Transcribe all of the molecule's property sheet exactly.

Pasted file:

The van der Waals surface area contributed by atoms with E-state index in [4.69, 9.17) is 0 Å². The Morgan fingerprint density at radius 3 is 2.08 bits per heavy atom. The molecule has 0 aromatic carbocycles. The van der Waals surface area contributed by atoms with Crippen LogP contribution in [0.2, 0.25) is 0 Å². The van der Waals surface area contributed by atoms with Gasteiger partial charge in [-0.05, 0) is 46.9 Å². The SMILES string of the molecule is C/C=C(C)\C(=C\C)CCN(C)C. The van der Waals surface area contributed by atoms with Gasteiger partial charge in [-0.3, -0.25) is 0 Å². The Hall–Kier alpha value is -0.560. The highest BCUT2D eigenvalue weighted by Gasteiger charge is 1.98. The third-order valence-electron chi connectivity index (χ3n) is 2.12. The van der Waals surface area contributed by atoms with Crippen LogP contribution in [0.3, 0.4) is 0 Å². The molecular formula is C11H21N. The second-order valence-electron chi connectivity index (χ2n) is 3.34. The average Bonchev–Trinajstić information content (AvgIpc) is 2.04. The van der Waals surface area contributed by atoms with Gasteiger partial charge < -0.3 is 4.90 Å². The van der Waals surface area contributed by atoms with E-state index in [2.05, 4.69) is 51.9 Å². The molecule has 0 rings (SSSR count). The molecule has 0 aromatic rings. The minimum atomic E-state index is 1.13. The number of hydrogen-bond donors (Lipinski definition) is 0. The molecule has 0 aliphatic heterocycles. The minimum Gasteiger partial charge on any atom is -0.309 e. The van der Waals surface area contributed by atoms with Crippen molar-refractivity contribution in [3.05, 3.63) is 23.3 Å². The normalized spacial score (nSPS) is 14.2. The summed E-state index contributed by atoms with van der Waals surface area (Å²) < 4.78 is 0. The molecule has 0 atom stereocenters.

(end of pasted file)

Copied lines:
The van der Waals surface area contributed by atoms with E-state index in [4.69, 9.17) is 0 Å². The Morgan fingerprint density at radius 3 is 2.08 bits per heavy atom. The molecule has 0 aromatic carbocycles. The van der Waals surface area contributed by atoms with Crippen LogP contribution in [0.2, 0.25) is 0 Å². The van der Waals surface area contributed by atoms with Gasteiger partial charge in [-0.05, 0) is 46.9 Å². The SMILES string of the molecule is C/C=C(C)\C(=C\C)CCN(C)C. The van der Waals surface area contributed by atoms with Gasteiger partial charge in [-0.3, -0.25) is 0 Å². The Hall–Kier alpha value is -0.560. The highest BCUT2D eigenvalue weighted by Gasteiger charge is 1.98. The third-order valence-electron chi connectivity index (χ3n) is 2.12. The van der Waals surface area contributed by atoms with Crippen LogP contribution in [0.3, 0.4) is 0 Å². The molecular formula is C11H21N. The second-order valence-electron chi connectivity index (χ2n) is 3.34. The average Bonchev–Trinajstić information content (AvgIpc) is 2.04. The van der Waals surface area contributed by atoms with Gasteiger partial charge < -0.3 is 4.90 Å². The van der Waals surface area contributed by atoms with E-state index in [2.05, 4.69) is 51.9 Å². The molecule has 0 rings (SSSR count). The molecule has 0 aromatic rings. The minimum atomic E-state index is 1.13. The number of hydrogen-bond donors (Lipinski definition) is 0. The molecule has 0 aliphatic heterocycles. The minimum Gasteiger partial charge on any atom is -0.309 e. The van der Waals surface area contributed by atoms with Crippen molar-refractivity contribution in [3.05, 3.63) is 23.3 Å². The normalized spacial score (nSPS) is 14.2. The summed E-state index contributed by atoms with van der Waals surface area (Å²) < 4.78 is 0. The molecule has 0 atom stereocenters.